Of course, with the advent of social media and instant cloud uploads we are archiving our photos more and more. But even they bring their own set of problems. What happens if you pass away? Who can access your Dropbox, Google Drive, Samsung, HTC, iCloud or One Drive? The potential for your precious memories getting forgotten about or lost is just as real.

 

New Zealand company Phable Ltd has developed an app that allows you to upload your favourite digital photos and even short videos into it using a simple interface that lays out your photos in a beautiful photo book which is then printed, bound and delivered to your door. You can upload directly from your device or even import from Facebook or Instagram.

Before you commit the album to print, you can rearrange the layout and enlarge or crop images. Uploaded videos appear as photos in the physical album except they have an embedded QR code. You can then use any smartphone to read the code and instantly play the video.

Phable has three variations of the book available to order, each containing 24 images (including four videos), and while they range in sturdiness, all three will easily take pride of place on any coffee table. The Playbook Lite is a simpler, no-frills book costing $14.99. The Playbook Original is slightly more sturdy at $49.99 and the Playbook Premium is solid and luxurious with ‘wow’ factor at $69.99. You are even able to customise the cover of all three books with an image and text of your choice.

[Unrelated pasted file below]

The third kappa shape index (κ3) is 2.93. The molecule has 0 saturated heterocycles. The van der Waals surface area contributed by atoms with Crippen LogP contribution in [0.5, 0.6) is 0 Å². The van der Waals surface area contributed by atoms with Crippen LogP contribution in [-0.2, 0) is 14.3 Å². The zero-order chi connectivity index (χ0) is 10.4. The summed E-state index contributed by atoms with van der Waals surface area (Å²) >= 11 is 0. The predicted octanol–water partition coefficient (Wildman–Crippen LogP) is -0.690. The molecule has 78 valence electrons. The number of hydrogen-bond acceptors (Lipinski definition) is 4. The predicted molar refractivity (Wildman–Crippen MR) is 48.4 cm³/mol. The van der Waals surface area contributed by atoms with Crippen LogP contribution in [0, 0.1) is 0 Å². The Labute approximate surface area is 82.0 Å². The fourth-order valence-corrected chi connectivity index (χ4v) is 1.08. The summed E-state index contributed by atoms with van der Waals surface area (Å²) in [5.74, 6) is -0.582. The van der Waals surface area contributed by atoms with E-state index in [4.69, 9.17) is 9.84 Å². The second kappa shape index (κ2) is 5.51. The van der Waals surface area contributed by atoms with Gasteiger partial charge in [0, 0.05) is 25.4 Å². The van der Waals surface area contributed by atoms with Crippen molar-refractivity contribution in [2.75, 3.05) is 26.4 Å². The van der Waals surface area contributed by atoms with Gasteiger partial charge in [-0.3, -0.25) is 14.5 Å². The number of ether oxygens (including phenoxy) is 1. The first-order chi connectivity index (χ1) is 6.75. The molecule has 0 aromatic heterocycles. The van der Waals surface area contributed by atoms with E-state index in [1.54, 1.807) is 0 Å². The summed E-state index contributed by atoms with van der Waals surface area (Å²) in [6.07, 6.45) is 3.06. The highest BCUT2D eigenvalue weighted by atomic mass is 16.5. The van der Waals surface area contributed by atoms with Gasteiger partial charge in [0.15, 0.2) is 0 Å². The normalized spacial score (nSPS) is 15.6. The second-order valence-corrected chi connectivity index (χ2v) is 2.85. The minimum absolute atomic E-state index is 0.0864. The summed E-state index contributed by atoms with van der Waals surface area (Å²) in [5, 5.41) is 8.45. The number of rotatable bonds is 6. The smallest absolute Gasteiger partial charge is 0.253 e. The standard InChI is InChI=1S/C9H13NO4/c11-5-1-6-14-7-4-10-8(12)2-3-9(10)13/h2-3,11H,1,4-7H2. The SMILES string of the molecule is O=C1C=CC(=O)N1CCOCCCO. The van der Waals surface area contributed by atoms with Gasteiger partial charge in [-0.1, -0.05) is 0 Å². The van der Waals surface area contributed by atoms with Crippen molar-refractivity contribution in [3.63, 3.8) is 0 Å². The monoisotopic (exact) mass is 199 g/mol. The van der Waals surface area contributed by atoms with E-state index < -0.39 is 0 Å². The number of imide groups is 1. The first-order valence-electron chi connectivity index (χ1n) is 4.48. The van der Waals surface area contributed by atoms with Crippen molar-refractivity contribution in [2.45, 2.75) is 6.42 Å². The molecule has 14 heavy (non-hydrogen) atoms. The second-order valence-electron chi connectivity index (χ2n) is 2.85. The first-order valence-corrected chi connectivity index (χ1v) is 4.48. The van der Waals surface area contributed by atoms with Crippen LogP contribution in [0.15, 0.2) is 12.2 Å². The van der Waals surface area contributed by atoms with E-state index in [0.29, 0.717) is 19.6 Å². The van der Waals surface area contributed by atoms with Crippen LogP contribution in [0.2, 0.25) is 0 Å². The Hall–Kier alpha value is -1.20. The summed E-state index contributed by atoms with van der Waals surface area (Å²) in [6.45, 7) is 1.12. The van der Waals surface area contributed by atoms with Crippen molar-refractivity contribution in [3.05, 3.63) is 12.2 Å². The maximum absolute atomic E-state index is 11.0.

The Phable app provides an extremely user-friendly interface that even the least tech-savvy family members could navigate their way around. The app is currently only available on the iOS App Store, but an Android version is in development.
So preserve those precious moments now before a whole generation of digital memories disappears into the ether.

By Ian Knott

 


 

Make meetings interactive: Ricoh